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I dislike the term "read like parrots". Even that type of "parrot reading" will earn the reciter hasanat. No one will argue about the superiority of understanding what one reads but still, we shouldn't downplay efforts to memorize the Qur'an. It's insulting to say the least.

I, and thousands of others memorized the Qur'an in that manner and the method has been tried, tested and proven to be very fruitful.
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Old 09-03-2012, 11:21 PM   #8
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Reading the eng. Qur'an from cover to cover is a big ask. But most important to get an understanding. Last year I sat down on my PC and took the english/arabic quran mp3 and painstakingly deleted each arabic verse so left is an english language only Quran that "runs" without interruption.

Its one link about 700mb. You are all welcome to download it. Believe me its well worth hearing regularly.

English-spoken-Quran-Bilal_Phelps

AND here is a one minute sample of the eng. only version for you to try:

https://www.4shared.com/mp3/FgdHV7uS/sample.html
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Old 09-03-2012, 11:21 PM   #9
TpDoctorOneTp

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Reading the eng. Qur'an from cover to cover is a big ask. But most important to get an understanding. Last year I sat down on my PC and took the english/arabic quran mp3 and painstakingly deleted each arabic verse so left is an english language only Quran that "runs" without interruption.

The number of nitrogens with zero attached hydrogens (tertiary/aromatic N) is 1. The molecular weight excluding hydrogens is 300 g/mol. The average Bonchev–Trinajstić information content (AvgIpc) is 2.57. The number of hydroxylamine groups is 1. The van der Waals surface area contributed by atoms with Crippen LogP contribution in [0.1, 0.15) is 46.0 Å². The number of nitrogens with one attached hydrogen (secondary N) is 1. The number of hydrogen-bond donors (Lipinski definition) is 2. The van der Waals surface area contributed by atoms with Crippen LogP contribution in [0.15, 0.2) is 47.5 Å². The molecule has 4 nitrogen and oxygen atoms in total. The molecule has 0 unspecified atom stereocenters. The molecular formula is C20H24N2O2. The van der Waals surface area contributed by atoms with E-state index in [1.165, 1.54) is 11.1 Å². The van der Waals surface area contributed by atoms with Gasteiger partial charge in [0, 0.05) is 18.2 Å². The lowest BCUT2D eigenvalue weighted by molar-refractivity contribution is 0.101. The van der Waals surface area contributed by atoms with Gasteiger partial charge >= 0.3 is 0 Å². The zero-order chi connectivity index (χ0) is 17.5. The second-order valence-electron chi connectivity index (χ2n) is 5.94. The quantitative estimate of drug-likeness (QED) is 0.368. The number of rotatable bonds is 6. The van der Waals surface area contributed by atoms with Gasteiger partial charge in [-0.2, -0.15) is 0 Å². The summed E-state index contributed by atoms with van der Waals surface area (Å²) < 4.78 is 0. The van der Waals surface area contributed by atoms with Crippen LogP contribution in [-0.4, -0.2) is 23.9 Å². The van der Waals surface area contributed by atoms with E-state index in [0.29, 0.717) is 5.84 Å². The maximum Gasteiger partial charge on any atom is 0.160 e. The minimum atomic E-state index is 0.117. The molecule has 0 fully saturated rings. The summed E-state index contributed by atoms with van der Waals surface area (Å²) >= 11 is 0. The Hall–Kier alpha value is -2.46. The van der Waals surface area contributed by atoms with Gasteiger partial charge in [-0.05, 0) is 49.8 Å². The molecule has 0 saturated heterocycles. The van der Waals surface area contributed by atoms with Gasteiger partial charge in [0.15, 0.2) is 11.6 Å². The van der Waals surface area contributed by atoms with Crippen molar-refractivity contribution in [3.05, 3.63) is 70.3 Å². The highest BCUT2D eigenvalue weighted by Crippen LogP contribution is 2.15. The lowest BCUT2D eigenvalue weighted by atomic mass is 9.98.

Its one link about 700mb. You are all welcome to download it. Believe me its well worth hearing regularly.

English-spoken-Quran-Bilal_Phelps

AND here is a one minute sample of the eng. only version for you to try:

https://www.4shared.com/mp3/FgdHV7uS/sample.html
This is brilliant, thank you!
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Old 09-03-2012, 11:21 PM   #10
niemamczasu

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Reading the eng. Qur'an from cover to cover is a big ask. But most important to get an understanding.[/URL]
I have wondered what the difference in length is from the Arabic to the English. I realize that this can vary based upon translation. Typically, how many pages does an Arabic-only Qur'an cover?
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Old 09-03-2012, 11:21 PM   #11
oliverlogo

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I have wondered what the difference in length is from the Arabic to the English. I realize that this can vary based upon translation. Typically, how many pages does an Arabic-only Qur'an cover?
Some people regularly use the edition that fits snugly in man's front pocket of shirt.
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Old 09-03-2012, 11:21 PM   #12
verizon

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Some people regularly use the edition that fits snugly in man's front pocket of shirt.
Would it be about the size of a pocket-sized NT Bible?

I don't think they make English Qur'an translations that small, do they?

All of the English translations that I have range from approximately 435 pages to about 900+ pages....